The Senior Seminar prompt called for an examination of the United States as a global power in the first half of the 20th century.
Carter Patton ’23 had an abiding interest in World War II, but he knew he needed to narrow things down.
“What could I find from this time period,” he asked himself, “that could really strike a passion in me?”
The answer to that question lay in a tin box in his grandmother’s basement.
Inside he found yellowing WWII era-snapshots, holiday cards from the 1940s, and a few flyers for U.S. Army social events. Mostly he found letters, more than a thousand of them. And within those letters he found the story of a young Army surgeon — his great-grandfather — who was separated from his wife and first child by an ocean and the winds of war.
Many of the individual letters seemed mundane. After poring over them for much of fall semester, Patton realized that taken as a whole, the correspondence told a story far more profound.
And at the heart of this discovery, Carter Patton uncovered the passion he had been looking for.
‘A little overwhelmed’
He wouldn’t have found it without Denison, he says, particularly without the mentorship of history professor Megan Threlkeld.
Patton is a history major with a minor in chemistry and eye on medical school. He chose Threlkeld as his advisor in his first year.
“His level of enthusiasm for Denison was very high even then,” Threlkeld says.
Their teacher-student relationship grew over the years — “I am a frequent flyer in her office hours,” Patton says — and in the fall of 2022 he took his Senior Seminar with her.
“Every history major has to complete a senior experience,” Threlkeld says. “They can either do a two-semester independent senior research project, or they can do what Carter did, which is more typical, which is to take a one-semester Senior Seminar.”
The goal of the seminar is for students to design and carry out their own independent research project, choosing whatever topic they like within a general theme, Threlkeld says — which, in this case, was the United States becoming a world power during the first half of the 20th century.
“Carter spent the first maybe week or two the same way that every student does, which is to think, ‘Oh, I could do this, I could do that, oh I’m really interested in this, or maybe I’ll look at this,’” she says. “And then we were having a meeting in my office one day, and he said, ‘You know, my grandmother has these letters…’ and I’ll be honest, I was hesitant at first.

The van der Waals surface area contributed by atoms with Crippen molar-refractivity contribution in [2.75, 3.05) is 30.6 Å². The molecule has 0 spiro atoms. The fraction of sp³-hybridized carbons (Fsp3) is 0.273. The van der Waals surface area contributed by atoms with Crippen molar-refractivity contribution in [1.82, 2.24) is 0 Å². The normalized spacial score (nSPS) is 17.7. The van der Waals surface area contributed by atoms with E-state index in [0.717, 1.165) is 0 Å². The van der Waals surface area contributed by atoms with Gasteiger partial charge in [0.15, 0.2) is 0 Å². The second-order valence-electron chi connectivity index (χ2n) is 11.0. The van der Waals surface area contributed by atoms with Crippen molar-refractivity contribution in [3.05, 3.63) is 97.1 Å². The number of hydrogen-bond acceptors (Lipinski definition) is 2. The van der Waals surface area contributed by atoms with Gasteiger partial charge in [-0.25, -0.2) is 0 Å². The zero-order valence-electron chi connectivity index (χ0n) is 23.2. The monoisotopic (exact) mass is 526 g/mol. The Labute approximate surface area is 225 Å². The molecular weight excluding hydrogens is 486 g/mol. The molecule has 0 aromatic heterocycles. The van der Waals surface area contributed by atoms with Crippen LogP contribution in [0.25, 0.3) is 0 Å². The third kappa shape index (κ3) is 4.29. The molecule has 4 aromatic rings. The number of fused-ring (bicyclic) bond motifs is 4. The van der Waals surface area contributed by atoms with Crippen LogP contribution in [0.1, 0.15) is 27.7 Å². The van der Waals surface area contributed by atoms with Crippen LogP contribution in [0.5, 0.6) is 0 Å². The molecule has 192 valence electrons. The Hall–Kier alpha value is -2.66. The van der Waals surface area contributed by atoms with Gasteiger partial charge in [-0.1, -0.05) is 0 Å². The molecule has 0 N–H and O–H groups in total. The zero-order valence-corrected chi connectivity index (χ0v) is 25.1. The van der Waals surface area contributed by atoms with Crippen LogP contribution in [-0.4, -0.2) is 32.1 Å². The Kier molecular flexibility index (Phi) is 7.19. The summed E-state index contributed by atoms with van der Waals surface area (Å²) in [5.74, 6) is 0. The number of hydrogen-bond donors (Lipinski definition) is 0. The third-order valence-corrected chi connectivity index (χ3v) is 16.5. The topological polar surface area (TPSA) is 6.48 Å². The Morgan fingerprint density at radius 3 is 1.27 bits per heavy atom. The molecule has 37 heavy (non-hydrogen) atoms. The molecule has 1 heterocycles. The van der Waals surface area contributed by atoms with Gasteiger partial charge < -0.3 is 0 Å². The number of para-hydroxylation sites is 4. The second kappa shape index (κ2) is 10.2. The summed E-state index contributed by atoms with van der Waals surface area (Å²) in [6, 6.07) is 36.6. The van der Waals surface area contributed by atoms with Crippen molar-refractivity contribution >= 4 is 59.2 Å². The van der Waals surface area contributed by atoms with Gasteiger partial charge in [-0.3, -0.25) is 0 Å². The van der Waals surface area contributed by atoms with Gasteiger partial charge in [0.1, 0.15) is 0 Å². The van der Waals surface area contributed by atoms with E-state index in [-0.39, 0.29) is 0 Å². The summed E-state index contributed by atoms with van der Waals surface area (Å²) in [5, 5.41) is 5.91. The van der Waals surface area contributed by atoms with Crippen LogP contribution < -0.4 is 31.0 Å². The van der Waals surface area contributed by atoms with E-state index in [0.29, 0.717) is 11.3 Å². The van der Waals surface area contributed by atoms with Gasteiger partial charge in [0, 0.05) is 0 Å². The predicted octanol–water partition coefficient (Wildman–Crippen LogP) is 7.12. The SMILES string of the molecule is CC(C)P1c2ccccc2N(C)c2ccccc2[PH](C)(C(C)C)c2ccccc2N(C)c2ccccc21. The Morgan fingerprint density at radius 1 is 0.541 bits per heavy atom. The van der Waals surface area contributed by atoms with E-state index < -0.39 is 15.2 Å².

“I had a sense of how hard it would be in ways that he couldn’t, just because I’ve been through this process before,” Threlkeld says. “I’m a practicing historian. I work with sources like this, and I know that personal letters, no matter how much we like to romanticize them and think, ‘Oh those are the perfect historical sources,’ they’re actually very, very difficult to work with. And these letters turned out to be really difficult to work with.”
Searching for the big picture
The letters in the box had been written by Patton’s maternal great-grandfather, Dr. Dennis Megenhardt, during the three years he spent overseas as an Army surgeon.
Carter Patton’s Senior Seminar history project relied upon 1,164 letters that his great-grandfather, an Army surgeon, sent home during WWII.
Megenhardt grew up in rural Indiana and graduated from Indiana University’s medical school. He married a nurse, Mary Virginia, and started a practice in Indianapolis. When World War II broke out, he decided to enlist. His daughter, Patton’s grandmother, was an infant when he left for Europe.
The box she kept all those years was a treasure trove.
It was made of tin and swaddled in plastic wrap. Tucked inside was assorted memorabilia, including 1,164 letters that Megenhardt wrote his wife, which he sometimes did several times a day. In March 1944, he wrote her more than 80 letters.
All had been stored in chronological order and secured with rubber bands brittle with age.
“Nobody in the family had really touched them,” Patton says.
Some of the letters referenced famous events of WWII, such as the Battle of the Bulge and D-Day, when Megenhardt wrote three letters to his wife: “This is what we’ve been waiting for,” he told her.
Others were personal. Megenhardt wrote of missing his wife and child, and of a peaceful afternoon that turned briefly to terror when, napping in a British field, Megenhardt leapt awake as a shadow passed over him. It was not enemy aircraft on a bombing run, but a soaring crow.